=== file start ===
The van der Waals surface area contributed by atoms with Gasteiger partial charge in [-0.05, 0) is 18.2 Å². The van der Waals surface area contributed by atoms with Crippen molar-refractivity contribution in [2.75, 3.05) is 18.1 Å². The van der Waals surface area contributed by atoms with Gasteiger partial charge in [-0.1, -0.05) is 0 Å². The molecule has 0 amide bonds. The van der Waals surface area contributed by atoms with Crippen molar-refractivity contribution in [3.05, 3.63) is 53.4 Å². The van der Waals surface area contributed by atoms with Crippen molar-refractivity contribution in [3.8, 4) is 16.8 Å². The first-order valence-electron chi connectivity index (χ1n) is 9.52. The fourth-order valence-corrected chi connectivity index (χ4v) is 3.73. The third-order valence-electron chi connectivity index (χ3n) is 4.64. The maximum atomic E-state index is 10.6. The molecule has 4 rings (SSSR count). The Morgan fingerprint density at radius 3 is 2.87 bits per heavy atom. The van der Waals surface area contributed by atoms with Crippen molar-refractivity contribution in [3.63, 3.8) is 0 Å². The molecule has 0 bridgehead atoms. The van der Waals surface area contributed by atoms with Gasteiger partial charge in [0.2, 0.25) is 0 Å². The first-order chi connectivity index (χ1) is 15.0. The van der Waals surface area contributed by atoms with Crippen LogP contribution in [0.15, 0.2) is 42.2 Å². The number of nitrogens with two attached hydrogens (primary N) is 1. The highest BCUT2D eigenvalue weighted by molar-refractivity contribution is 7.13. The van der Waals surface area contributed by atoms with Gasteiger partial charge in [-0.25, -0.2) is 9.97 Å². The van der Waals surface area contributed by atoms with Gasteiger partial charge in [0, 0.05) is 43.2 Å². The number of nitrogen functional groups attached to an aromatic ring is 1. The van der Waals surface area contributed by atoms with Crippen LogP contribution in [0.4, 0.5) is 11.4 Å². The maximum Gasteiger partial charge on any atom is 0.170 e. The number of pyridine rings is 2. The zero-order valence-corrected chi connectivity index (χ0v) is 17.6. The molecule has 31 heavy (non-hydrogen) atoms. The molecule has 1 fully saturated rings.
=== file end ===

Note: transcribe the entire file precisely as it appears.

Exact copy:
The van der Waals surface area contributed by atoms with Gasteiger partial charge in [-0.05, 0) is 18.2 Å². The van der Waals surface area contributed by atoms with Crippen molar-refractivity contribution in [2.75, 3.05) is 18.1 Å². The van der Waals surface area contributed by atoms with Gasteiger partial charge in [-0.1, -0.05) is 0 Å². The molecule has 0 amide bonds. The van der Waals surface area contributed by atoms with Crippen molar-refractivity contribution in [3.05, 3.63) is 53.4 Å². The van der Waals surface area contributed by atoms with Crippen molar-refractivity contribution in [3.8, 4) is 16.8 Å². The first-order valence-electron chi connectivity index (χ1n) is 9.52. The fourth-order valence-corrected chi connectivity index (χ4v) is 3.73. The third-order valence-electron chi connectivity index (χ3n) is 4.64. The maximum atomic E-state index is 10.6. The molecule has 4 rings (SSSR count). The Morgan fingerprint density at radius 3 is 2.87 bits per heavy atom. The van der Waals surface area contributed by atoms with Crippen molar-refractivity contribution in [3.63, 3.8) is 0 Å². The molecule has 0 bridgehead atoms. The van der Waals surface area contributed by atoms with Gasteiger partial charge in [0.2, 0.25) is 0 Å². The first-order chi connectivity index (χ1) is 15.0. The van der Waals surface area contributed by atoms with Crippen LogP contribution in [0.15, 0.2) is 42.2 Å². The number of nitrogens with two attached hydrogens (primary N) is 1. The highest BCUT2D eigenvalue weighted by molar-refractivity contribution is 7.13. The van der Waals surface area contributed by atoms with Gasteiger partial charge in [-0.25, -0.2) is 9.97 Å². The van der Waals surface area contributed by atoms with Gasteiger partial charge in [0, 0.05) is 43.2 Å². The number of nitrogen functional groups attached to an aromatic ring is 1. The van der Waals surface area contributed by atoms with Crippen LogP contribution in [0.4, 0.5) is 11.4 Å². The maximum Gasteiger partial charge on any atom is 0.170 e. The number of pyridine rings is 2. The zero-order valence-corrected chi connectivity index (χ0v) is 17.6. The molecule has 31 heavy (non-hydrogen) atoms. The molecule has 1 fully saturated rings.